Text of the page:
Over the past month, I have conducted half a dozen eelgrass surveys in support of various projects at work. The intent of these surveys is to locate and map the presence and extent of eelgrass beds to ensure that proposed projects in adjacent areas (e.g., beach nourishment, dredging for navigation, the construction of dock, etc.) take adequate steps to avoid adverse impacts to this ecologically important resource. My favorite part of conducting these surveys, however, is getting a rare glimpse into a otherwise unseen underwater world.
Although superficially resembling seaweeds, eelgrass (Zostera marina) is actually one of the two sub-tidal marine angiosperms found along the Massachusetts coast (the other is widgeon grass). Eelgrass leaves, which are approximately 1/4 inch wide and up to 3 feet long, grow from a creeping runner that sends up leafy stems at intervals along its length. Plants growing in higher wave energy areas tend to have short narrow leaves with dense root masses, while those growing in deeper, calmer water tend to have broader longer leaves with a greater proportion of biomass above ground. Eelgrass is fully adapted to a submerged life; all stages of the plant’s life cycle occur underwater, including flowering, pollination, and seed germination. Eelgrass produces flowers in late spring to early summer, and eventually seeds, but both are small and inconspicuous.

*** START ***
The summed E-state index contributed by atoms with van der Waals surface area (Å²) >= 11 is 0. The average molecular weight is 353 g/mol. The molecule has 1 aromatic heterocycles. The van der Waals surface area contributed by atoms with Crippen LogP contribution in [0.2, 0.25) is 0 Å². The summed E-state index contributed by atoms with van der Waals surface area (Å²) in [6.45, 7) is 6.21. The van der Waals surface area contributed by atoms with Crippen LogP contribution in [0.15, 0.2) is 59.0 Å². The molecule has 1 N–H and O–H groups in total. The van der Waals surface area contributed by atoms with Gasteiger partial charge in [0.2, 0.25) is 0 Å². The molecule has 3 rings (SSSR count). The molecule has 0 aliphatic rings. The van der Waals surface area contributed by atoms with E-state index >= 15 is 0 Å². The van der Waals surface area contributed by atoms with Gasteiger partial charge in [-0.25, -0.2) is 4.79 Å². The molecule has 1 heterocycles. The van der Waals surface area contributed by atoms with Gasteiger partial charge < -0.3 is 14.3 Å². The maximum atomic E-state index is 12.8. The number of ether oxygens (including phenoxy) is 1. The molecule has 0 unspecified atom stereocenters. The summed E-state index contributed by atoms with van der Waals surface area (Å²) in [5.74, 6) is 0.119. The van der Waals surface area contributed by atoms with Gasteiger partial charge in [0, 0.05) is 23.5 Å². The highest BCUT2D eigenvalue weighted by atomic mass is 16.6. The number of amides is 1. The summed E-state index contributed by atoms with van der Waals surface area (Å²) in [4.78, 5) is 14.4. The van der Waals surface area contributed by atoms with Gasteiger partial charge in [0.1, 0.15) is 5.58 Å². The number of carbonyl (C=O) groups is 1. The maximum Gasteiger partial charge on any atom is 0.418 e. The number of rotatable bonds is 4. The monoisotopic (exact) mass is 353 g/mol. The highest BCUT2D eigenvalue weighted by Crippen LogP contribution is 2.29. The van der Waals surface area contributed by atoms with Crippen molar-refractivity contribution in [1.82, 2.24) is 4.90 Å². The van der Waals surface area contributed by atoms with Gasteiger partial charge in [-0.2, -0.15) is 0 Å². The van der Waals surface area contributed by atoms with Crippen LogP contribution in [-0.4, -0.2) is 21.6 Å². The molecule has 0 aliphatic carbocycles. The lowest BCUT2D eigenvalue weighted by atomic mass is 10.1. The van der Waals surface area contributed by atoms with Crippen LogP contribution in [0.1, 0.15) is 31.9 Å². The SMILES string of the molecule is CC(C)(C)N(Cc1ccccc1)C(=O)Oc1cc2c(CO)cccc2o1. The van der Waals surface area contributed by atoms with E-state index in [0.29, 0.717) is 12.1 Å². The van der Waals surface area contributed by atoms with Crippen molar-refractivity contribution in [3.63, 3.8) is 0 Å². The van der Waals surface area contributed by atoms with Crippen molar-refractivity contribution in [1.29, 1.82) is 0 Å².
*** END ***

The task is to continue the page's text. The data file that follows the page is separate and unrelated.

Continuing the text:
Efforts such as the eelgrass surveys I have been involved in are taken to map and protect eelgrass due to its importance as habitat and as a sediment stabilizer. When thriving, eelgrass may cover acres of bays and sounds, essentially creating an underwater meadow, serving as a nursery, habitat, and feeding ground for many fish, waterfowl, and invertebrates. The loss of eelgrass habitat can result in significant changes in fauna, including changes to commercially and recreationally important species. For example, bay scallop populations have been shown to dramatically decline when eelgrass habitat is reduced or eliminated. This is unsurprising since eelgrass leaves are important as a settlement surface for scallop spat.
Eelgrass populations have declined over the past 40 years, largely due to poor water quality in coastal regions. One water quality parameter in particular, increased nitrogen, often results in conspicuous increases in the growth and abundance of algae, which increases turbidity and reduces the amount of light that reaches the eelgrass leaves. In addition, numerous invertebrates and epiphytic organisms can colonize eelgrass leaves, reducing the surface area available to receive sunlight and further limiting the plant’s photosynthetic capabilities.
A variety of epiphytic organisms have colonized the blades of this eelgrass bed.
Small spiral-shaped worms with calcareous shells dot the blades of this eelgrass bed.